Bloody Sunday showed a turn in the Troubles of Northern Ireland. Violence greatly increased after January 30, 1972 as well as membership for the Irish Republican Army.[1] The tensions between the Irish and the British were also heightened. The Stormont government ended due to the fallout of Bloody Sunday.[2] The tragedy that occurred on this day increased nationalists’ sentiment to protest British rule in Northern Ireland.

Bloody Sunday also highlighted the gender culture in Northern Ireland. Men died of gunshot wounds, not women. Although women were present at the march, the soldiers seemed to only aim for men who they thought could be members of the Irish Republican Army (IRA).[3]  Bernadette Devlin received the worst treatment from society. Although she did some questionable actions, the criticism she encountered in 1972 and afterward does not seem justified. At the end of her time before Lord Saville in 2001, Devlin made an important speech,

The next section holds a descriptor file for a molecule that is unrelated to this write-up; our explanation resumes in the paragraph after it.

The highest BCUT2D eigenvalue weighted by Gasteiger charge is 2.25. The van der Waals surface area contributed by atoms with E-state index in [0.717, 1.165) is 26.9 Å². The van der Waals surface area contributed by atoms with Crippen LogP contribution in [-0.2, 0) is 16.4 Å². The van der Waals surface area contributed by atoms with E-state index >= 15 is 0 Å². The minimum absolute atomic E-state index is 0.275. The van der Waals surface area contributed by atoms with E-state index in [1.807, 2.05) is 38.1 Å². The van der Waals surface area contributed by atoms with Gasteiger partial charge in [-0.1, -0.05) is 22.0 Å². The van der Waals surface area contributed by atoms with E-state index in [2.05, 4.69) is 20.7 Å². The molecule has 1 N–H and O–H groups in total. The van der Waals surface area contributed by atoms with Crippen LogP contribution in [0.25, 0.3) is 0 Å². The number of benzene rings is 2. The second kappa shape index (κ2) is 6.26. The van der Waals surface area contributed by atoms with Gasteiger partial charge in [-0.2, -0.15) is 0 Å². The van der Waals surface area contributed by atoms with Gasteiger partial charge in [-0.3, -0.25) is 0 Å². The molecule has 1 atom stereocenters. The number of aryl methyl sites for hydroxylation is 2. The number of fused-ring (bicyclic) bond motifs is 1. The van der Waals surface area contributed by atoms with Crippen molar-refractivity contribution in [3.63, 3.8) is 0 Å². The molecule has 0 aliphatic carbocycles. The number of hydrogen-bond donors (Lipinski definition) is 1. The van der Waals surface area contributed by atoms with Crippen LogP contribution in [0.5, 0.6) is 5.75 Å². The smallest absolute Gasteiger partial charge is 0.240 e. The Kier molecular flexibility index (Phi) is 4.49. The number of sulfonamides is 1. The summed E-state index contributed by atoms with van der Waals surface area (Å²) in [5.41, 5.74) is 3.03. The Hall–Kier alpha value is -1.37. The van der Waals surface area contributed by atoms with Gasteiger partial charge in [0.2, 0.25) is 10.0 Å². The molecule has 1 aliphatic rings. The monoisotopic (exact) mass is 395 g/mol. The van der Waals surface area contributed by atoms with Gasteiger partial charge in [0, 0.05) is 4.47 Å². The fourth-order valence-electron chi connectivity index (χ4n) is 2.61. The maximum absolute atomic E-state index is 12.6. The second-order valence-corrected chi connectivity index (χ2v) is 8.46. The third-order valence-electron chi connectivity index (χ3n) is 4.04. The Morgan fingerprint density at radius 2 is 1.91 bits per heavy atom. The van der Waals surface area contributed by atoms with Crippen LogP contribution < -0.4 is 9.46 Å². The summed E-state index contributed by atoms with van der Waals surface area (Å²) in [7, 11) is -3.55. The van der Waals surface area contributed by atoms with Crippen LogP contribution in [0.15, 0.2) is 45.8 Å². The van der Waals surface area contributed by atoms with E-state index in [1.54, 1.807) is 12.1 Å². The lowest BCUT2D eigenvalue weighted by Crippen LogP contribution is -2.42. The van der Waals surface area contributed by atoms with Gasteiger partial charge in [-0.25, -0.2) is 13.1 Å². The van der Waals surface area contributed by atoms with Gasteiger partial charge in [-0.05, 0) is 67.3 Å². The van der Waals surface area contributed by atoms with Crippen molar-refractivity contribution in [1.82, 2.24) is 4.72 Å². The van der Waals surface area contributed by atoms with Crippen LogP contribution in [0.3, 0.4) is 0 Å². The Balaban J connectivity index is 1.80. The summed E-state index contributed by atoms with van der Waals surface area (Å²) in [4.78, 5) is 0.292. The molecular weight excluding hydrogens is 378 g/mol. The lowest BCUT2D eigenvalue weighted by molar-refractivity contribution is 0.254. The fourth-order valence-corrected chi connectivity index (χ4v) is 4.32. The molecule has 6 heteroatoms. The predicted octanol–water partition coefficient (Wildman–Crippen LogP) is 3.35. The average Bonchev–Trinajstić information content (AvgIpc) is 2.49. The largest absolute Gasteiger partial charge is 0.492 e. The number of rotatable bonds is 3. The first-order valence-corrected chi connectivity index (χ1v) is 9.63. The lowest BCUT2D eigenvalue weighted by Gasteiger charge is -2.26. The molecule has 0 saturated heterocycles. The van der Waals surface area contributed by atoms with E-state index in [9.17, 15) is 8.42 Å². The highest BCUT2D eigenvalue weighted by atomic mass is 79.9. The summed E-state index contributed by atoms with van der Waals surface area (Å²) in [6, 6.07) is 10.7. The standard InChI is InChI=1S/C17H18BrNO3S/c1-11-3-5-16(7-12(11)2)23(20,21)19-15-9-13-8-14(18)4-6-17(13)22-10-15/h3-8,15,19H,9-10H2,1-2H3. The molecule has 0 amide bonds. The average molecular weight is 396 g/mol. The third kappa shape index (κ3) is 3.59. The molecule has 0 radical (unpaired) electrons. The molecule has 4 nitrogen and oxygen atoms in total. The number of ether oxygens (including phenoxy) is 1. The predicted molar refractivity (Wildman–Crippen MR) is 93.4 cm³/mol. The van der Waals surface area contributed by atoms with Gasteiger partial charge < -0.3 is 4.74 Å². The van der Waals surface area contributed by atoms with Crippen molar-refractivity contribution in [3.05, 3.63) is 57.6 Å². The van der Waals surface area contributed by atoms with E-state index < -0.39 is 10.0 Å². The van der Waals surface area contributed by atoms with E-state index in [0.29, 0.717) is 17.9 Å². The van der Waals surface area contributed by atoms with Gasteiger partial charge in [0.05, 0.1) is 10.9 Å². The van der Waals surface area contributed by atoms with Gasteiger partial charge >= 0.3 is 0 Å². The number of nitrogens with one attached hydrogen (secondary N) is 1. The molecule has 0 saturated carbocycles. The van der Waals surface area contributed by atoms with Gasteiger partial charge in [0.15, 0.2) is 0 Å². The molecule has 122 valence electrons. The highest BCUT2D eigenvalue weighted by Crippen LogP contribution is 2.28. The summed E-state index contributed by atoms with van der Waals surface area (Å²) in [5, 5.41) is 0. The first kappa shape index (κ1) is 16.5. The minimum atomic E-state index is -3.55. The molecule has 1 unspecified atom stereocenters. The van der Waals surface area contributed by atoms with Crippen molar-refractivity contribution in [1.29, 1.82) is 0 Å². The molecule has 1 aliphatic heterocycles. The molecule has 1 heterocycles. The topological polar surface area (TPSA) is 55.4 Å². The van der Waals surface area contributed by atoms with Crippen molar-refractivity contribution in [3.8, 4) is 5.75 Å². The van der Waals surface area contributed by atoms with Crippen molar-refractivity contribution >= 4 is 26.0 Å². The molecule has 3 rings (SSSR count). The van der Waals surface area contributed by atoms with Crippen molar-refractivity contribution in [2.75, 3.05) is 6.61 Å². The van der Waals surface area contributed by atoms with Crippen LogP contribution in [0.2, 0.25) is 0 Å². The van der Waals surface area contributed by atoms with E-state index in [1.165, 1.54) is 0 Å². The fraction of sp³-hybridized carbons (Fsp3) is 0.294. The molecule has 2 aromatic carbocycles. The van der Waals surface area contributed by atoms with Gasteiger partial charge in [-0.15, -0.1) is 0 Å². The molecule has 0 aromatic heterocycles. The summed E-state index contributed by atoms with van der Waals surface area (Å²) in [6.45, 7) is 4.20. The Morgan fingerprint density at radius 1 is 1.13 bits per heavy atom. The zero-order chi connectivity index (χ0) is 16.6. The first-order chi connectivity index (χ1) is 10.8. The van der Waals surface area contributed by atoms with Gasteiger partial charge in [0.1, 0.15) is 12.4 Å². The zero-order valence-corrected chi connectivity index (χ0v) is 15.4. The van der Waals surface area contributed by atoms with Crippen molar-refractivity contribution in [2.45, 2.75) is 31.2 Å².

“Before that day [Bloody Sunday], although people were being shot here and had been shot, I did not have a belief that death was an integral part of the equation of seeking justice in this country and after Bloody Sunday I believed that it was.”[4]

[1] Douglas Murray, Bloody Sunday: Truths, Lies and the Saville Inquiry (London: Biteback Publishing, 2011), 311.

[2] David McKittrick and David McVea, Making Sense of the Troubles (Belfast: Blackstaff Press Limited, 2001), 82.

[3] Ministry of Defence, “Events in Londonderry on 30 January 1972,” 31 January 1972, Belfast: Deputy Keeper of the Records, Public Record Office of Northern Ireland (PRONI),, 1.

[4] Murray, Bloody Sunday: Truths, Lies and the Saville Inquiry, 91.